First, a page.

I grew up trying frantically to keep all sorts of religious rules and regulations. I was afraid of spending eternity in hell or a big part of pre-eternity in purgatory. It didn't make a lot of difference whether God or the Church created the laws; the only way to get into heaven was to obey them.

Moses obviously wasn't raised a Catholic. In Sunday's first reading (Deuteronomy 4:1-2,6-8), he commands his people to "hear the statutes and decrees which I am teaching you to observe," but he never mentions anything about getting into heaven or avoiding purgatory.

He gives only two reasons for obeying those God-given laws: "that you may live, and may enter into and take possession of the land which Yahweh...is giving you."

Why be good?

There's a reason for Moses' omission: He lived 1,100 years before Jews began to believe in a heaven as we know it today. For the greater part of the Hebrew Scriptures, people obeyed God's laws only because, by doing so, they achieved a long, fulfilling life.

All their moral perks revolved around this world, the only world ancient Jews knew.

But even Jesus and His first followers didn't put all their eggs into the "eternal life" basket. Though they believed in an afterlife, they seemed, like Moses, to be more concerned with the quality of this life than I was taught to be as a child.

Notice, for instance, that when Jesus emphasizes the difference between divine laws and human laws in Sunday's Gospel (Mark 7:1-8,14-15,21-23), He never mentions anything about getting into heaven.

On the contrary, in the example He offers of creating human loopholes to avoid God's commands -- an example which, for some unexplained reason, is omitted from our liturgical passage -- He points out how the poor quality of life that older parents endure is made such by the human-created belief that doing God's will permits one to ignore one's responsibilities toward others.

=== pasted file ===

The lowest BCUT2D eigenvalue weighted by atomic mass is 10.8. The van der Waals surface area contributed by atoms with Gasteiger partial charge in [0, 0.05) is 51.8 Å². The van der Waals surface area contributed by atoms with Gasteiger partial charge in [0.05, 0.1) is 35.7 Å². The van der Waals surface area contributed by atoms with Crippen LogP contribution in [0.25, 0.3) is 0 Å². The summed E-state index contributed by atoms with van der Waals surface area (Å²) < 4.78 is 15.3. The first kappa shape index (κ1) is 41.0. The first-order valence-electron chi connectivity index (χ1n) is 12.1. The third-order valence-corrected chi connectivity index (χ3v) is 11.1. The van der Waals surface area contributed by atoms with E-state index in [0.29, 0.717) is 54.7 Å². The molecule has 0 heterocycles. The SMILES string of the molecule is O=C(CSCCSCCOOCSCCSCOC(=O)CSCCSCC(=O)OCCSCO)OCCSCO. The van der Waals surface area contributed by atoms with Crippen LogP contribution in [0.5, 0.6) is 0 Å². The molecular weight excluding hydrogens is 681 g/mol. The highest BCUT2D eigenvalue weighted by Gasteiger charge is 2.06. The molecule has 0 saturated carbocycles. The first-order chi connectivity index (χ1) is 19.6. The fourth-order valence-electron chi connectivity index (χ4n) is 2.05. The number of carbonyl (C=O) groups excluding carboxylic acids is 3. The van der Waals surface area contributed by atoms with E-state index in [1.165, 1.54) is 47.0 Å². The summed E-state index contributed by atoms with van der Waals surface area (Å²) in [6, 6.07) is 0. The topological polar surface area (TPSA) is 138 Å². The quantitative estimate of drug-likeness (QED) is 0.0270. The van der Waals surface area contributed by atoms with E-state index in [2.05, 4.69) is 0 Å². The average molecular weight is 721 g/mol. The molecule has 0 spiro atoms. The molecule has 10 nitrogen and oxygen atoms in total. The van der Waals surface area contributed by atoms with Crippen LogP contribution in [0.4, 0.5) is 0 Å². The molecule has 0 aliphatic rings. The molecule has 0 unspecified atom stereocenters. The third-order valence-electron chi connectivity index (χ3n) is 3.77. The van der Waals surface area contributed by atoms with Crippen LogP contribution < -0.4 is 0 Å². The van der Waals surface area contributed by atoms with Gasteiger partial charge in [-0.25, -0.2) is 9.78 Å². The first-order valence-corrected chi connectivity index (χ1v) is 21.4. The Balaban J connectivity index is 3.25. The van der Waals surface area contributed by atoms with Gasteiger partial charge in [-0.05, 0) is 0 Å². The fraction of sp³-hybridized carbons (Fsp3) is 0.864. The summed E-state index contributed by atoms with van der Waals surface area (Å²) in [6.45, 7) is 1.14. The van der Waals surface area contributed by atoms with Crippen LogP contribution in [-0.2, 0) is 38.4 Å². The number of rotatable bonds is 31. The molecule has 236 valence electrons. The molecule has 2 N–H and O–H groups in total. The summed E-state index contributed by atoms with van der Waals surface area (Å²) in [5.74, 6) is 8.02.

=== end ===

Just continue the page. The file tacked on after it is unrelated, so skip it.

Jesus is determined to remind us of the kind of life we live when we not only confuse God's laws with human regulations, but also give priority to the latter. Chances are the human laws will come flavored with the "within" of our human nature: "evil thoughts, unchastity, theft, murder, adultery, greed, malice, deceit, licentiousness, envy, blasphemy, arrogance, folly."

'Outside' laws

No wonder, as James teaches (James 1:17-18,21b-22,27), we must continually reach "outside" ourselves to surface God's laws -- as he puts it, to discover what is "from above." Only God's word can offer us a "religion that is pure and undefiled." It's that word that tells us "to care for orphans and widows in their affliction, and to keep oneself unstained by the world."

As I mentioned above, one of the problems we had before the Second Vatican Council in the 1960s was confusing God's laws with Church laws. Somehow, they were presented to us as being of equal value and force. One could go to hell as quickly for missing Mass on Sunday as for murdering one's neighbor.

Though human regulations are necessary for the smooth and efficient operation of any institution, they don't change the quality of our lives as deeply and permanently as God's regulations do.

Shortly after my ordination in the mid-1960s, I remember reading the results of a national survey of Catholics that revolved around one question: "Which is the more important law, to give up meat on Friday or to love your neighbor?"

A majority responded, "To give up meat on Friday."

No wonder we Catholics needed the Council. Though we were obeying all the Church laws, we weren't making much headway in changing the way people lived and benefitted from their lives. That only comes from obeying God's laws.